It is our second full day of Session 4 here at the Preserve, and already, two rattlesnakes and a few black bears have been spotted, giving us a head start on our Grand Slam. Last night, campers flooded the field for a game of Predator vs. Prey, and this morning, they dispersed once more for their morning mentor hikes.
We are settling into the camp routine again here at GRP—cleaning tables after mealtimes, wandering from activity to activity, finding buddies with whom to jump into the lake during Free Time. Life here feels at once fast-paced and remarkably slow, the bewildering result of days that are unrelentingly busy and yet refreshingly uncomplicated, filled with event after event and yet somehow perpetually peaceful.
The way we live life here, then, is simple: have fun, respect one another, be present, be kind, and, of course, keep your eyes peeled for the rest of those Grand Slam animals. We wake up each morning in basic cabins that boast little save beds, bathrooms, and community, and we wander to the Lodge, where we enjoy meals together as a family. We spend our mornings, afternoons, and evenings outside, and we end our nights circled together on the floor of our cabin, sharing about our days. Sometimes, a counselor might sing a song or read part of a book as their campers fall asleep.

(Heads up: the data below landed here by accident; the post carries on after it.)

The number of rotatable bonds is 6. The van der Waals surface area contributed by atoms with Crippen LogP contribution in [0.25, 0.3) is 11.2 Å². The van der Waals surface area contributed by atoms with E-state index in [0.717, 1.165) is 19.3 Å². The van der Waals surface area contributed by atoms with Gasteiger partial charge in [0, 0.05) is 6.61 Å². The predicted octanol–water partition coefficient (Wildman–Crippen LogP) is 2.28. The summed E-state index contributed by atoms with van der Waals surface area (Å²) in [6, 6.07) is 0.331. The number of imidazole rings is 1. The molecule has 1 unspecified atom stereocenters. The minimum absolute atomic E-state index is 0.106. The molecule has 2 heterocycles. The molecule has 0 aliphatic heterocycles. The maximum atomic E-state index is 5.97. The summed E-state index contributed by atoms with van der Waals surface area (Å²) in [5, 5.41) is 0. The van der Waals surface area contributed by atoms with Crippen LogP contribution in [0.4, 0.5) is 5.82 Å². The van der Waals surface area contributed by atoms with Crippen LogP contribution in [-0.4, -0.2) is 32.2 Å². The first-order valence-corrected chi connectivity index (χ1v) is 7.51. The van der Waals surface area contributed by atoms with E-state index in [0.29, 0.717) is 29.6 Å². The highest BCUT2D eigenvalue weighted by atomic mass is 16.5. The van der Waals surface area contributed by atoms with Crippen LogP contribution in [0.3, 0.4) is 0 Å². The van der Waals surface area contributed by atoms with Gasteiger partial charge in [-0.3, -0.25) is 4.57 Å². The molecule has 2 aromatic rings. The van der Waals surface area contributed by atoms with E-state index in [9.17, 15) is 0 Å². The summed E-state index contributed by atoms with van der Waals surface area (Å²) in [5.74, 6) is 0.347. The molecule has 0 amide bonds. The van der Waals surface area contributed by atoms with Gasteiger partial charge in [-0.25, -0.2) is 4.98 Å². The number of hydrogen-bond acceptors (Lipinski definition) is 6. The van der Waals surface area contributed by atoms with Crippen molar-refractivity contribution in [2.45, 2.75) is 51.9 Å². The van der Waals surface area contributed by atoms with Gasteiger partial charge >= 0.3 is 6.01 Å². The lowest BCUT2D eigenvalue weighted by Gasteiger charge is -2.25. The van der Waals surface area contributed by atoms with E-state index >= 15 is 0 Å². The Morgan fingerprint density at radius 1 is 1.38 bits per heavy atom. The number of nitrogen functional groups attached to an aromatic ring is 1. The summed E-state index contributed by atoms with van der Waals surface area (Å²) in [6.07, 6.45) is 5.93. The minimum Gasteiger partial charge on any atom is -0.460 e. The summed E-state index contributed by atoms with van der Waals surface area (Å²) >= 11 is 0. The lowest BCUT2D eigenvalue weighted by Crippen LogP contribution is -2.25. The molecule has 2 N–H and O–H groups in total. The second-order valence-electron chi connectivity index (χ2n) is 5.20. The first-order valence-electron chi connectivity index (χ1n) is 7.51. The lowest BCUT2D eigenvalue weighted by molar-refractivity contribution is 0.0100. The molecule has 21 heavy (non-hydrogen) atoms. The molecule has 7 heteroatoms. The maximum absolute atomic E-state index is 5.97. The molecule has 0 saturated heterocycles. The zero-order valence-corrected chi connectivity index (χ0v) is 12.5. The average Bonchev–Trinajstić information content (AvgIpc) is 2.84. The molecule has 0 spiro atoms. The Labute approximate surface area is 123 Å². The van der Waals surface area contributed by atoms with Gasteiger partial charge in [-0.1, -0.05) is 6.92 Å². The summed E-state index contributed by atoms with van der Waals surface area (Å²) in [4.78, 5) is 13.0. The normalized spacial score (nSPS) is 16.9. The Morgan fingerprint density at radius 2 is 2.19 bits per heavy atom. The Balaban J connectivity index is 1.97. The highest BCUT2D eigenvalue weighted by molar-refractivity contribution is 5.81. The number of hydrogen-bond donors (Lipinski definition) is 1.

This simplicity is what makes GRP such a refuge and home: our campers are free to leave their worries at the door and to plunge wholeheartedly into a place that promises respite from the outside world, with whatever challenges it may present. We go to sleep to the sound of cicadas and frogs, and we wake up to a bell. We forge relationships quickly, and, without the presence of electronics, we are able to be present and to experience the world through an unfiltered lens. Although life is busy here, it is also a place where many campers experience a profound sense of calm, and we hope they leave at the end of this session feeling at once tired from the adventures they have had and renewed by the way of life they have experienced here.
Story by Katherine Poore with Photos by Brandon S. Marshall